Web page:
Payday loans are frequently vaunted as a quick solution for a tough cashflow problem, letting you get through the time between running out of money and your next pay day. The basic idea is that you can borrow a small amount of cash for a short time of up to two weeks or so, and give back the loan at your next payday. This sort of service can indeed be really appropriate if you've run out of cash for daily living expenses, or if you've been hit with an unpredicted bill or expense that you simply can't cover when you need to, but are pay day loans always the good choice they're described as?
To start with, we'll examine the indisputable advantages of pay day loans, before looking at the drawbacks, and possible alternative options you may be able to make use of if you make up your mind a fast cash loan isn't right for you. The lending criteria for payday loans are not very strict at all, and almost anyone who's got a job and has a suitable bank account will in all likelihood be accepted. This means that even people with bad credit ratings should be able to get a payday loan, despite being turned down for nearly any other type of finance. They are also easy to arrange, and you can oftentimes get the money in your checking account in a matter of days.
Some lenders can even set up an overnight transfer of the loan straight into your bank within 24 hours, which is obviously very handy when you need money in a hurry. Finally, once you've been approved for your first loan, it's usually a very simple matter to 'top up' your loan again if you find you need to make use of the facility if cash is again short in the future. There are, however, two substantial drawbacks to payday loans which you rarely come across in the advertisements and web sites pushing them.
Firstly, they're hugely expensive compared to other kinds of borrowing. Because the term of the loan is so short, a fee of 20% of the loan amount - which is about average - will work out to be an amazingly high APR. The second drawback is often a result of the first: because they're so expensive, you can easily be left short of money the next month once you've cleared the loan and paid the charges. In this scenario, it's just too simple to extend your loan again to cover the deficit, resulting in more interest, and a never ending cycle of borrowing. Therefore, if you make up your mind that a payday loan isn't the right option for you, what choices do you have? The first one is making use of a credit card, if you have one.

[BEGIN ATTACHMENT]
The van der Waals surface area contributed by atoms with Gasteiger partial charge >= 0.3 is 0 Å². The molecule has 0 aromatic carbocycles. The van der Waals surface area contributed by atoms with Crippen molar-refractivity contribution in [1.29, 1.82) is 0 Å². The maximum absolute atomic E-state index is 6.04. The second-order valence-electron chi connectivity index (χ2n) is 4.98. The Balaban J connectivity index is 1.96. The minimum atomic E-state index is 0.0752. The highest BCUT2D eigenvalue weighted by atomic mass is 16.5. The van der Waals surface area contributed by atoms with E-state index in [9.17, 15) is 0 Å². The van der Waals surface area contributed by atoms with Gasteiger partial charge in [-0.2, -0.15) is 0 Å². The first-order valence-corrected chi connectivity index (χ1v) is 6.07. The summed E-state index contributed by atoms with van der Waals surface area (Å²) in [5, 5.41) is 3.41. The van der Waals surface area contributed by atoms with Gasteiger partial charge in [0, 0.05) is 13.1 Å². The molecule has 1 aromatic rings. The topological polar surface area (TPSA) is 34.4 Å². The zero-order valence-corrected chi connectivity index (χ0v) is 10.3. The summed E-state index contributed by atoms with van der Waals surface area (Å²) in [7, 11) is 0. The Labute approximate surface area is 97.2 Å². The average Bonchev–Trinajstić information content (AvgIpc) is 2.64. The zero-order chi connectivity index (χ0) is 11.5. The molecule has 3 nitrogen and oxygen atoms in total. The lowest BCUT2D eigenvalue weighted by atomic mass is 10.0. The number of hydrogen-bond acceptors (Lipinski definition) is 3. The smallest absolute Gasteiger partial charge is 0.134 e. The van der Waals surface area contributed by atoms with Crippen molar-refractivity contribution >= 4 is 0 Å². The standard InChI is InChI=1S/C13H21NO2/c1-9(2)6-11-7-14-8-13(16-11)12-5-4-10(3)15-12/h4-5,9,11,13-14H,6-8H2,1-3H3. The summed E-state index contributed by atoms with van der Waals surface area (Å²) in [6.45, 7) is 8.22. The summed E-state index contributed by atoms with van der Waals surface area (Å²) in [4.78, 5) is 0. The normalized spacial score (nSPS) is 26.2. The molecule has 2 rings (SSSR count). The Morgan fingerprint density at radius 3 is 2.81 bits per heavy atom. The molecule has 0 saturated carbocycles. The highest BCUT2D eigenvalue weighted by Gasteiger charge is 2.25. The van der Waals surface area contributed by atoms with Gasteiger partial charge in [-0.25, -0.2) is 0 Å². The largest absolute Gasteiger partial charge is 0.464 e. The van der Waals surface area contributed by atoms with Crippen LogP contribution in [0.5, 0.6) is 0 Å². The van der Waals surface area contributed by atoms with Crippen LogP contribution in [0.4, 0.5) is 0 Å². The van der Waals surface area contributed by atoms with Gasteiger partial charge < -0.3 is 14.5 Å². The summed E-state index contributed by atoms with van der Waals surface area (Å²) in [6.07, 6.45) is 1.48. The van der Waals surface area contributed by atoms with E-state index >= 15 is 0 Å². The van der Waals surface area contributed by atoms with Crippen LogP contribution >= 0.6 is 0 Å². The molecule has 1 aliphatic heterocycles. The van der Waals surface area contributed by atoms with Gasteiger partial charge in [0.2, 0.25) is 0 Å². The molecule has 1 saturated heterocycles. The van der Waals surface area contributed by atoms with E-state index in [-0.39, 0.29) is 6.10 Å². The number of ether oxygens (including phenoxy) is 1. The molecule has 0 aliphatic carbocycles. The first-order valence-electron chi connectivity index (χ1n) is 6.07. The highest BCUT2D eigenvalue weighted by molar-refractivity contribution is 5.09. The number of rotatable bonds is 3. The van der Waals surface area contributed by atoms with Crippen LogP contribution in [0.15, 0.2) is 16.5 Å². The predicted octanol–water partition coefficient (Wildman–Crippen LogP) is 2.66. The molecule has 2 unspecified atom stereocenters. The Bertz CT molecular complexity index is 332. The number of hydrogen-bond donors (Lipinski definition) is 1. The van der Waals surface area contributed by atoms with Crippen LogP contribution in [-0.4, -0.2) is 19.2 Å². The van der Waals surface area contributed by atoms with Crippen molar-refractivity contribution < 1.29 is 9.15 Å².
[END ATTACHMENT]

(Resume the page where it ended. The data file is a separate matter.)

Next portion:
While credit cards are usually also pretty expensive types of credit, they do allow you to spread the debt over a number of months rather than needing to be repaid immediately along with a charge. Most bank accounts now offer an overdraft facility, which can also be used to cover a short term lack of money. The interest charged on an agreed overdraft is in all likelihood going to be better than that of a credit card, but your bank might not approve your application. Beware of going ahead and overdrawing without your bank's authorisation, as the fees they will levy in this case will be punitive.
If neither of these options is available to you, and you have no other way of acquiring money such as borrowing off family, then a payday loan may be the easiest option. Just ensure that you use it correctly, and paying attention to the warning it's giving you about the longer term state of your finances.